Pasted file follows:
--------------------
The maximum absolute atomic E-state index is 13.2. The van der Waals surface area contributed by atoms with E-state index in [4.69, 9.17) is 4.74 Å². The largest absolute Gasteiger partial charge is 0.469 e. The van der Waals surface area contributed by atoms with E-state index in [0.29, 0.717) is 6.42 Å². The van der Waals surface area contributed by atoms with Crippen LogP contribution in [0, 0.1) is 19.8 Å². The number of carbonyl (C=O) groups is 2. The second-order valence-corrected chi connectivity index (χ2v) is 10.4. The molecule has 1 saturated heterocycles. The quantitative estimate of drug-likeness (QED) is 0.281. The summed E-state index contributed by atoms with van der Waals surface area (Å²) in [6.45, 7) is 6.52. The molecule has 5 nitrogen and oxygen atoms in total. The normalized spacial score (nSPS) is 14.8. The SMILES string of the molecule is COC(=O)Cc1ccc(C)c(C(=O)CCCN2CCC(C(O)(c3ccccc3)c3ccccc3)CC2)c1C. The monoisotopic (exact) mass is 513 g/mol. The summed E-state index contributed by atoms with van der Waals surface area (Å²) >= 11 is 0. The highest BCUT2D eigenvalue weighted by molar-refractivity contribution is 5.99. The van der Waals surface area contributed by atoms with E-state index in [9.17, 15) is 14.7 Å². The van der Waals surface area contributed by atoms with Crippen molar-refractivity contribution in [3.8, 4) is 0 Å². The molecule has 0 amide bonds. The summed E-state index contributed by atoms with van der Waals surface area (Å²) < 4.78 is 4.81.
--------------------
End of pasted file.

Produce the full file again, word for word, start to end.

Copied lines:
The maximum absolute atomic E-state index is 13.2. The van der Waals surface area contributed by atoms with E-state index in [4.69, 9.17) is 4.74 Å². The largest absolute Gasteiger partial charge is 0.469 e. The van der Waals surface area contributed by atoms with E-state index in [0.29, 0.717) is 6.42 Å². The van der Waals surface area contributed by atoms with Crippen LogP contribution in [0, 0.1) is 19.8 Å². The number of carbonyl (C=O) groups is 2. The second-order valence-corrected chi connectivity index (χ2v) is 10.4. The molecule has 1 saturated heterocycles. The quantitative estimate of drug-likeness (QED) is 0.281. The summed E-state index contributed by atoms with van der Waals surface area (Å²) in [6.45, 7) is 6.52. The molecule has 5 nitrogen and oxygen atoms in total. The normalized spacial score (nSPS) is 14.8. The SMILES string of the molecule is COC(=O)Cc1ccc(C)c(C(=O)CCCN2CCC(C(O)(c3ccccc3)c3ccccc3)CC2)c1C. The monoisotopic (exact) mass is 513 g/mol. The summed E-state index contributed by atoms with van der Waals surface area (Å²) >= 11 is 0. The highest BCUT2D eigenvalue weighted by molar-refractivity contribution is 5.99. The van der Waals surface area contributed by atoms with E-state index in [9.17, 15) is 14.7 Å². The van der Waals surface area contributed by atoms with Crippen molar-refractivity contribution in [3.8, 4) is 0 Å². The molecule has 0 amide bonds. The summed E-state index contributed by atoms with van der Waals surface area (Å²) < 4.78 is 4.81.